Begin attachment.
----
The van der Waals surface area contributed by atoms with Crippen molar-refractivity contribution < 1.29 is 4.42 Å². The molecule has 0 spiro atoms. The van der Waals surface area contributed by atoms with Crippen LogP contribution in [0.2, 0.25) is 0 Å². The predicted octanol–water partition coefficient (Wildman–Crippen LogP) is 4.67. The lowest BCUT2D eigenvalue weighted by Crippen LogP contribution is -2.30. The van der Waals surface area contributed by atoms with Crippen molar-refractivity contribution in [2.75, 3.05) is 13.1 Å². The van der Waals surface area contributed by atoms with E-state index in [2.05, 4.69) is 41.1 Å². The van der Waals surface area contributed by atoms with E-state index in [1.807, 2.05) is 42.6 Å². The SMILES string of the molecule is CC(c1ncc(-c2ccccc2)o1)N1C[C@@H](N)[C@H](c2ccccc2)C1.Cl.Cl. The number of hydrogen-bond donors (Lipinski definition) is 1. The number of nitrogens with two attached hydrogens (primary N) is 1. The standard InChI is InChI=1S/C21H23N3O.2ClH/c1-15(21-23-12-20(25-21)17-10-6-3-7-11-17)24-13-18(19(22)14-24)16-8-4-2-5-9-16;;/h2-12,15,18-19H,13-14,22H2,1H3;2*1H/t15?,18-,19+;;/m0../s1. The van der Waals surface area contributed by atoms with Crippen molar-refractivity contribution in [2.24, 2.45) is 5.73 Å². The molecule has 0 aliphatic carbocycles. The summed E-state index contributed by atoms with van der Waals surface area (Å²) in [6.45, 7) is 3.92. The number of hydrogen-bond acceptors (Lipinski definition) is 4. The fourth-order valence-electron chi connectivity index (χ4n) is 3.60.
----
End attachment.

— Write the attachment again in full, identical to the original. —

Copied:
The van der Waals surface area contributed by atoms with Crippen molar-refractivity contribution < 1.29 is 4.42 Å². The molecule has 0 spiro atoms. The van der Waals surface area contributed by atoms with Crippen LogP contribution in [0.2, 0.25) is 0 Å². The predicted octanol–water partition coefficient (Wildman–Crippen LogP) is 4.67. The lowest BCUT2D eigenvalue weighted by Crippen LogP contribution is -2.30. The van der Waals surface area contributed by atoms with Crippen molar-refractivity contribution in [2.75, 3.05) is 13.1 Å². The van der Waals surface area contributed by atoms with E-state index in [2.05, 4.69) is 41.1 Å². The van der Waals surface area contributed by atoms with E-state index in [1.807, 2.05) is 42.6 Å². The SMILES string of the molecule is CC(c1ncc(-c2ccccc2)o1)N1C[C@@H](N)[C@H](c2ccccc2)C1.Cl.Cl. The number of hydrogen-bond donors (Lipinski definition) is 1. The number of nitrogens with two attached hydrogens (primary N) is 1. The standard InChI is InChI=1S/C21H23N3O.2ClH/c1-15(21-23-12-20(25-21)17-10-6-3-7-11-17)24-13-18(19(22)14-24)16-8-4-2-5-9-16;;/h2-12,15,18-19H,13-14,22H2,1H3;2*1H/t15?,18-,19+;;/m0../s1. The van der Waals surface area contributed by atoms with Crippen molar-refractivity contribution in [2.24, 2.45) is 5.73 Å². The molecule has 0 aliphatic carbocycles. The summed E-state index contributed by atoms with van der Waals surface area (Å²) in [6.45, 7) is 3.92. The number of hydrogen-bond acceptors (Lipinski definition) is 4. The fourth-order valence-electron chi connectivity index (χ4n) is 3.60.